I normally ride about a size small, so I'm not familiar with geometry norms for other sizes. Judging by the top tube length and other cues, I think this is a large-ish frame (i.e. it may be the nominal size large or medium-large). I would compare the stack and reach numbers to bikes similar in size. I don't know these off the top of my head. I think that this is an endurance bike, as 562 is objectively quite a high stack (although the reach seems long as well; I'd have to compare to norms for the frame size).

There are a lot of other factors not captured by stack to reach ratio, however. I'd expect endurance bikes to have more comfortable ride characteristics (influenced by the layup schedule if carbon, choice of material and tube diameters and thicknesses if metal). If there are fender mounts, it's much more likely to be an endurance bike. Wider tire clearance may also indicate that it's an endurance bike. To some extent, trail and head angle can be indicative of a race or endurance bike, although you have to know the averages for the size of bike you're looking at - which wasn't supplied in the question. On endurance bikes that are medium to large in size, I'd normally expect a less than 73 degree head angle - but I normally ride size small bikes if shopping stock, so I don't know for certain. Wheelbase may also be indicative, with endurance bikes possibly having longer wheelbases.

• @Sam can you explain why do you want an endurance bike, and if you can't select based on frame geometry, why don't you use other criteria?
– ojs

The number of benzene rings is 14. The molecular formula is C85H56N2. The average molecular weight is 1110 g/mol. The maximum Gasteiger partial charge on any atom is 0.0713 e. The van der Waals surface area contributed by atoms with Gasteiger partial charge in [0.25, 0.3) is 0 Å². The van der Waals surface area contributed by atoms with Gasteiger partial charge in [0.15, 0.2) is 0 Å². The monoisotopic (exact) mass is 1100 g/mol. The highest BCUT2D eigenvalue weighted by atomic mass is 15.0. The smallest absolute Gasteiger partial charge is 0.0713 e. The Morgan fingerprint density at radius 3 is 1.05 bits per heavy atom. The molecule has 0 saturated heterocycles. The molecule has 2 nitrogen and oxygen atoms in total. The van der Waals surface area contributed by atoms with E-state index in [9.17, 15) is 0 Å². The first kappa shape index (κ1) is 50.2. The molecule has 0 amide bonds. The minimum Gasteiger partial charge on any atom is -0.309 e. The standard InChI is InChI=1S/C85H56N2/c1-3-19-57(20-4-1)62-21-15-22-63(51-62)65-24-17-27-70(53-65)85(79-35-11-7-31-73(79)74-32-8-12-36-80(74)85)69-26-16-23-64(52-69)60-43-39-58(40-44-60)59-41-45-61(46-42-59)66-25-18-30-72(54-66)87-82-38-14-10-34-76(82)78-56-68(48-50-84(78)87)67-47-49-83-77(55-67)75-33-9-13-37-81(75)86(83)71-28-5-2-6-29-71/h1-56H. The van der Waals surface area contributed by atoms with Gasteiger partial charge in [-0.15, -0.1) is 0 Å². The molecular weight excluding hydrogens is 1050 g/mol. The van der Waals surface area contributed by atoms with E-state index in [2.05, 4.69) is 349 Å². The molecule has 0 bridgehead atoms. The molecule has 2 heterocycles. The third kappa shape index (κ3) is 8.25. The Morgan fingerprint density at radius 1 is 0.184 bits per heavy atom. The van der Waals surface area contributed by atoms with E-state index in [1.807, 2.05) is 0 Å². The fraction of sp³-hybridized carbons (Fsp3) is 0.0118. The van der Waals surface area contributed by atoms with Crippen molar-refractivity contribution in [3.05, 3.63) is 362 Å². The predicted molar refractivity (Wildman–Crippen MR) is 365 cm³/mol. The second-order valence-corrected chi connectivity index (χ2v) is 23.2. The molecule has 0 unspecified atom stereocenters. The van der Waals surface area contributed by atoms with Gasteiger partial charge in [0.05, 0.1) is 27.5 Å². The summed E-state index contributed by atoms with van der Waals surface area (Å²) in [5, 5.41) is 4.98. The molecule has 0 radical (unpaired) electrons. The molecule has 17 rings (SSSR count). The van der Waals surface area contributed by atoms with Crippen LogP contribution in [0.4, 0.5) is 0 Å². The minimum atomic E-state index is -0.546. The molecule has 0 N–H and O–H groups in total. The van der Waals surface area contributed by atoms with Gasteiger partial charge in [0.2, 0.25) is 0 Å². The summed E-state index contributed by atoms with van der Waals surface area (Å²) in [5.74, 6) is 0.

Commented Nov 12, 2022 at 21:24

The differences between road bike categories are more marketing than geometry (for example, years ago Bianchi had "racing" and "C2C" aka coast to coast comfort lines of road bikes that had identical geometry). The most significant number in this example is chainstay length that puts upper limit to tire size and effectively says that this is not a gravel or cyclocross bike.

Some numbers are completely insignificant: With sloped top tube the seat tube length doesn't tell anything useful because you would never put the saddle below top of head tube, and different headset types can add anything from zero to couple of centimeters to effective head tube length (that not really useful without BB drop, and fortunately being replaced by stack).

In the past there used to be a difference between European and US-based brands, so that road bikes from American brands would typically have a couple of centimeters longer top tube for the same size. For most riders this would mean that on American-style bike they would fit a size smaller frame and use some spacers under the handlebar stem, but for someone with short legs it made a difference. As far as I can tell, this difference has mostly disappeared.